Add Windows Drivers With PnPUtil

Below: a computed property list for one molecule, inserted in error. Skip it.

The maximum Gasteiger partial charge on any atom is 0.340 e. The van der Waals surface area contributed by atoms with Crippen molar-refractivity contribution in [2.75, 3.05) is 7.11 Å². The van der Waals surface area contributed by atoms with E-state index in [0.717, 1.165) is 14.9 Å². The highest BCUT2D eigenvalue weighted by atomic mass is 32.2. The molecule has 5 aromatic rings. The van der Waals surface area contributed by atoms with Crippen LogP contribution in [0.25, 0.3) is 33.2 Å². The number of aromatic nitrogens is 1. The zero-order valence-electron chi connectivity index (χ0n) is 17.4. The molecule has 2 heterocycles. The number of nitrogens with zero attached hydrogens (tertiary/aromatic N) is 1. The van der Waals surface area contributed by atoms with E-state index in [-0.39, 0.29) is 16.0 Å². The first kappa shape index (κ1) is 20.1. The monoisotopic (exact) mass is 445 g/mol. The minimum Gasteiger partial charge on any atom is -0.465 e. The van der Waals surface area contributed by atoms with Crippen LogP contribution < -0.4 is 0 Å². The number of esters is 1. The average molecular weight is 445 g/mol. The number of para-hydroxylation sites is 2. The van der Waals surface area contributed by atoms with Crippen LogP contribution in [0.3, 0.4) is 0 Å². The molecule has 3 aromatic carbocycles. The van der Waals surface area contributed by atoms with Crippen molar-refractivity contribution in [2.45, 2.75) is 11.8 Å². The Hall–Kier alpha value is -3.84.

To preface this how-to, I would like to lay out the scenario that led me to write this article. Most of our clients that deploy an enterprise image of Windows typically use SysPrep to create a machine agnostic base configuration and then they capture the SysPrep’d image using either Clonezilla or Acronis True Image. This process is extremely easy to manage if you have the ability to build your base Windows install on a Virtual Machine. Using snapshots makes testing your Sysprep’d image a breeze. The problem with this process is injecting the drivers for the physical machine that the Sysprep image will reside on. Alot of people will tell you that using Microsoft ImageX and Windows PE is the way to go. I strongly disagree and here is why. In the IT Landscape today, a large majority of our clients only exposure to Microsoft is using the Windows client operation system (Windows 7 or 8.1). With the advent of Samba4 and products like Zentyal Server, being tied to an all Microsoft Enterprise environment is no longer the only option. Over 90% of our clients are now running some flavor of Samba4 Active Directory as they have voted with their dollars to forgo the ridiculous licensing costs associated with the Microsoft Server Products. This is not so much a rant as it is a point of view that is shared by myself and many of my peers. With that said, using to tooling that is already in place makes the most sense in my opinion. So injecting drivers into a Windows base image is very easy with the help of PnPUtil, which is a tool Microsoft has included in all versions of Windows since Vista. In order to install the drivers in our Windows installation, we will need to download and extract all the drivers we want to install. For the purpose of this article we have created a folder on the desktop aptly named Drivers. Inside this directory we will copy all the drivers we would like to inject into the Driver Store. Once you have extracted all drivers to the Drivers folder, simply hold shift and right click your Drivers folder on the desktop, then select Open command window here. Once at the command prompt, simply type the command below and watch the utility add all the drivers to your Driver Store.


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